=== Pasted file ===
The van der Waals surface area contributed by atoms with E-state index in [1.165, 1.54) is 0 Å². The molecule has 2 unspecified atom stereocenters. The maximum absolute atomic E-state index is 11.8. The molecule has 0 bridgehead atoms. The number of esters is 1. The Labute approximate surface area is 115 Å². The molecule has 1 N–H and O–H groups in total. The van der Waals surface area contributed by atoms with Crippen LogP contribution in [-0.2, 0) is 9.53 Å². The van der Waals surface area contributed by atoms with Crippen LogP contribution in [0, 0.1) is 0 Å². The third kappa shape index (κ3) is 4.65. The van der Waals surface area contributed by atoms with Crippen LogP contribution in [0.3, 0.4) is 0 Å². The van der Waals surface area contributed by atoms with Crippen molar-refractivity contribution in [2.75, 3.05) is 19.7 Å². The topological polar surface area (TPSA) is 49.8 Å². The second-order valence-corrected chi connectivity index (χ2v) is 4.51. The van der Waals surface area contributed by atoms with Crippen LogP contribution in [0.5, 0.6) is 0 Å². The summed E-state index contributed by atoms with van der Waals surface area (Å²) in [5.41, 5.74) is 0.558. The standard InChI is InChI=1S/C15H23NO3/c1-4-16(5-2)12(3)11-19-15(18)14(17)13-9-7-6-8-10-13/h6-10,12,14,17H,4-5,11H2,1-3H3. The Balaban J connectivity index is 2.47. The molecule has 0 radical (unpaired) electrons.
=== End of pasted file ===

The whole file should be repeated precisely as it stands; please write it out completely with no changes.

The van der Waals surface area contributed by atoms with E-state index in [1.165, 1.54) is 0 Å². The molecule has 2 unspecified atom stereocenters. The maximum absolute atomic E-state index is 11.8. The molecule has 0 bridgehead atoms. The number of esters is 1. The Labute approximate surface area is 115 Å². The molecule has 1 N–H and O–H groups in total. The van der Waals surface area contributed by atoms with Crippen LogP contribution in [-0.2, 0) is 9.53 Å². The van der Waals surface area contributed by atoms with Crippen LogP contribution in [0, 0.1) is 0 Å². The third kappa shape index (κ3) is 4.65. The van der Waals surface area contributed by atoms with Crippen LogP contribution in [0.3, 0.4) is 0 Å². The van der Waals surface area contributed by atoms with Crippen molar-refractivity contribution in [2.75, 3.05) is 19.7 Å². The topological polar surface area (TPSA) is 49.8 Å². The second-order valence-corrected chi connectivity index (χ2v) is 4.51. The van der Waals surface area contributed by atoms with Crippen LogP contribution in [0.5, 0.6) is 0 Å². The summed E-state index contributed by atoms with van der Waals surface area (Å²) in [5.41, 5.74) is 0.558. The standard InChI is InChI=1S/C15H23NO3/c1-4-16(5-2)12(3)11-19-15(18)14(17)13-9-7-6-8-10-13/h6-10,12,14,17H,4-5,11H2,1-3H3. The Balaban J connectivity index is 2.47. The molecule has 0 radical (unpaired) electrons.